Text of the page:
“Riding in the herd, the sound like one constant, endless sigh; some horses frantic and others calm, some remembering some wrong done to them while others wanted only to sleep, and each struggling with hunger and thirst; some horses pregnant, others desperate to copulate; and all moved forward as one body amid the heat and the dust. The men and Della spaced out and caught among them like ornaments in a blanket; like disparate thoughts fretting to cohere.”
Amanda Coplin, THE ORCHARDIST
THE ORCHARDIST by Amanda Coplin was published in 2012 and is 426 pages. I’ve heard many compelling reviews of the book, and bought it on the recommendation of bookseller, Jean Lewis. It is a sweeping historical drama set in the Pacific Northwest that reads like Steinbeck and haunts the reader long after the pages are closed.
The novel begins at the turn of the twentieth century on the remote land of William Talmage, a humble man who is largely alone on his orchard because of family losses and circumstance, but who is not entirely unhappy in his solitude. He has a friend at the market in town–a midwife and herbalist named Caroline, a mute Native American horse tamer named Clee who passes through during horse hunting season, and the painful memory of a sister he lost to the landscape years ago. It is upon the arrival of two feral, pregnant girls, however, that Talmage’s life is forever changed.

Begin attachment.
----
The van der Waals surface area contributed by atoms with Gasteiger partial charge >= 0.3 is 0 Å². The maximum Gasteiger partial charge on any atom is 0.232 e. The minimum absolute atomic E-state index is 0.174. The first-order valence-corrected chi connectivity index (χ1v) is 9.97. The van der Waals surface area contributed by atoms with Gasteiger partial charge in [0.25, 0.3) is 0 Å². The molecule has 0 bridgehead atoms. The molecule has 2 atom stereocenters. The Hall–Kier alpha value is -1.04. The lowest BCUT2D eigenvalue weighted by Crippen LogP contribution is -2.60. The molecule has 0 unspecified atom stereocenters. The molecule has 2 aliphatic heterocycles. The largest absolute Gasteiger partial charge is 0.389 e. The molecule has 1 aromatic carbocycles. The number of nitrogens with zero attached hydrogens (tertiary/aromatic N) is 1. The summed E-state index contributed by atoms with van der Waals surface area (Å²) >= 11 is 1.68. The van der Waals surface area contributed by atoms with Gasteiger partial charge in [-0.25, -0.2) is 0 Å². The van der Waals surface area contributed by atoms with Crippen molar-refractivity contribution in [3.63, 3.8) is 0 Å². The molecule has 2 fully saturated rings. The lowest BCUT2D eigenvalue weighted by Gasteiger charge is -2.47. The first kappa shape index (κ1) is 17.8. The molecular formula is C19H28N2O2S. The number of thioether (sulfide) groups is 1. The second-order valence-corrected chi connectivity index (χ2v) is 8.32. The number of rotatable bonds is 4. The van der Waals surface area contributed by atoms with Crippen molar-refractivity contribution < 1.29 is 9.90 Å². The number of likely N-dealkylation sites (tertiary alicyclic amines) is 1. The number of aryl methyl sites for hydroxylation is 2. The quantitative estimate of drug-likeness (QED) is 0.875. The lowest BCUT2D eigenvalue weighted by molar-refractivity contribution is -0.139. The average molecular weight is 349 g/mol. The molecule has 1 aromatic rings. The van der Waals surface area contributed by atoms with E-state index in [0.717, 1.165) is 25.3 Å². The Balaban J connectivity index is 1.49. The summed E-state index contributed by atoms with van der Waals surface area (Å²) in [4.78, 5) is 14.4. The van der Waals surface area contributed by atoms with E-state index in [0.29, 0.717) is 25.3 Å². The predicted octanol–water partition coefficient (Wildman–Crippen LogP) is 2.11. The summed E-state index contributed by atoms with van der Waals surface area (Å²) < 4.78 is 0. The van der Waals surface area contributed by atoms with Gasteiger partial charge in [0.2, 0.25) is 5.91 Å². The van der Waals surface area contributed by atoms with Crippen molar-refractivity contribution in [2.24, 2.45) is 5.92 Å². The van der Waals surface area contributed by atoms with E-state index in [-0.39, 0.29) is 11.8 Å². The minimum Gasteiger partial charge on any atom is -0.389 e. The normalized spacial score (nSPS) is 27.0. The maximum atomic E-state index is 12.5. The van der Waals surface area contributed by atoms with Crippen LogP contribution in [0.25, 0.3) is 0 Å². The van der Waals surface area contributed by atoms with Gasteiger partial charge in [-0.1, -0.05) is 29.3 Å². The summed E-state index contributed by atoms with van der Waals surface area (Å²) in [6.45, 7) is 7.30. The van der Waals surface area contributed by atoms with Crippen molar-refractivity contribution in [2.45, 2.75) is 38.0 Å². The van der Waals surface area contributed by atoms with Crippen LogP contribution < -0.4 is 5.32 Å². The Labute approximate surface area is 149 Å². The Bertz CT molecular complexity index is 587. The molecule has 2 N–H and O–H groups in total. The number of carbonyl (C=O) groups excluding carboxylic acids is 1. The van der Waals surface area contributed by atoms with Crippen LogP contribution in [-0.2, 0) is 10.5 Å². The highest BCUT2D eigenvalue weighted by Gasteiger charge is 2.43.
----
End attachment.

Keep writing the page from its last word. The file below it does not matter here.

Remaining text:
Decades pass in THE ORCHARDIST; seasons move over the land; the legacy of the inhabitants unfolds with fascinating and often painful clarity. Unspeakable tragedy punctuates the solace found in the tending of the trees; lives begin and end; and the young country grows with the story. Great truths and small beauties are revealed, but the power lies in the depth of the narrative. Coplin is a master–each section is meticulously crafted to reveal character through time and place, and the illustration of connection between the land and those who live on it is profound.
THE ORCHARDIST is a novel whose rich words burrow within the reader, pulling one into the story so deeply that the reader becomes one with it, a member of the tribe, a watcher enmeshed in the action. It is exhausting. THE ORCHARDIST cannot be devoured; it must be reflected upon and savored.
If you enjoy literary novels in historic settings, you must read THE ORCHARDIST. It will hypnotize, haunt, and challenge you. I give it my highest recommendation.